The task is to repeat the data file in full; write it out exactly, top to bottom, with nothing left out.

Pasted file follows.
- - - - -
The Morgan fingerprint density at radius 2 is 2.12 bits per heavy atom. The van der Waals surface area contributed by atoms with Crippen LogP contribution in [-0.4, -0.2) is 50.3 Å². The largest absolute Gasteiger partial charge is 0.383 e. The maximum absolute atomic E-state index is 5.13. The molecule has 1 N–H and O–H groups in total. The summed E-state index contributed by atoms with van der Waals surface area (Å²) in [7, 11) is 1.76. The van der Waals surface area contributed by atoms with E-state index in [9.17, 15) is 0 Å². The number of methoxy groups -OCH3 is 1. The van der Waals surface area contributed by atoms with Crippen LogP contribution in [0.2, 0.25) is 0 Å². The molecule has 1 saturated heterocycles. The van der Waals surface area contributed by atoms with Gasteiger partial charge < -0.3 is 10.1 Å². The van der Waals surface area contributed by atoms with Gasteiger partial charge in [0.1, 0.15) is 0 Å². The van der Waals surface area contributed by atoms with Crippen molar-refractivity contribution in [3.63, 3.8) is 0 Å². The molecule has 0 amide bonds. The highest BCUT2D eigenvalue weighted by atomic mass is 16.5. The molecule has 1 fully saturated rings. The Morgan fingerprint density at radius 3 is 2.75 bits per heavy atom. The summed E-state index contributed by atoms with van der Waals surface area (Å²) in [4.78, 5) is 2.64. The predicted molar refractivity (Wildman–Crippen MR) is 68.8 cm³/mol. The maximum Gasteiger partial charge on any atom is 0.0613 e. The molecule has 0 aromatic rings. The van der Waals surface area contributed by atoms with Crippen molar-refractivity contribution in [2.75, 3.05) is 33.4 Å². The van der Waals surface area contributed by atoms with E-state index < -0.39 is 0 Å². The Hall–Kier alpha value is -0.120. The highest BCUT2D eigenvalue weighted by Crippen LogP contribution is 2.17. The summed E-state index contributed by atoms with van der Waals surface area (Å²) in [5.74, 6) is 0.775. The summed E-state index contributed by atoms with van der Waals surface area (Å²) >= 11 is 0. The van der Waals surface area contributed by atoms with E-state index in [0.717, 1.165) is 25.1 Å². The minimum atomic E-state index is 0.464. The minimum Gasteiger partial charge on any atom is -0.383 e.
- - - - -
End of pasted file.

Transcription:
The Morgan fingerprint density at radius 2 is 2.12 bits per heavy atom. The van der Waals surface area contributed by atoms with Crippen LogP contribution in [-0.4, -0.2) is 50.3 Å². The largest absolute Gasteiger partial charge is 0.383 e. The maximum absolute atomic E-state index is 5.13. The molecule has 1 N–H and O–H groups in total. The summed E-state index contributed by atoms with van der Waals surface area (Å²) in [7, 11) is 1.76. The van der Waals surface area contributed by atoms with E-state index in [9.17, 15) is 0 Å². The number of methoxy groups -OCH3 is 1. The van der Waals surface area contributed by atoms with Crippen LogP contribution in [0.2, 0.25) is 0 Å². The molecule has 1 saturated heterocycles. The van der Waals surface area contributed by atoms with Gasteiger partial charge < -0.3 is 10.1 Å². The van der Waals surface area contributed by atoms with Gasteiger partial charge in [0.1, 0.15) is 0 Å². The van der Waals surface area contributed by atoms with Crippen molar-refractivity contribution in [3.63, 3.8) is 0 Å². The molecule has 0 amide bonds. The highest BCUT2D eigenvalue weighted by atomic mass is 16.5. The molecule has 1 fully saturated rings. The Morgan fingerprint density at radius 3 is 2.75 bits per heavy atom. The summed E-state index contributed by atoms with van der Waals surface area (Å²) in [4.78, 5) is 2.64. The predicted molar refractivity (Wildman–Crippen MR) is 68.8 cm³/mol. The maximum Gasteiger partial charge on any atom is 0.0613 e. The molecule has 0 aromatic rings. The van der Waals surface area contributed by atoms with Crippen molar-refractivity contribution in [2.75, 3.05) is 33.4 Å². The van der Waals surface area contributed by atoms with E-state index < -0.39 is 0 Å². The Hall–Kier alpha value is -0.120. The highest BCUT2D eigenvalue weighted by Crippen LogP contribution is 2.17. The summed E-state index contributed by atoms with van der Waals surface area (Å²) in [5.74, 6) is 0.775. The summed E-state index contributed by atoms with van der Waals surface area (Å²) >= 11 is 0. The van der Waals surface area contributed by atoms with E-state index in [0.717, 1.165) is 25.1 Å². The minimum atomic E-state index is 0.464. The minimum Gasteiger partial charge on any atom is -0.383 e.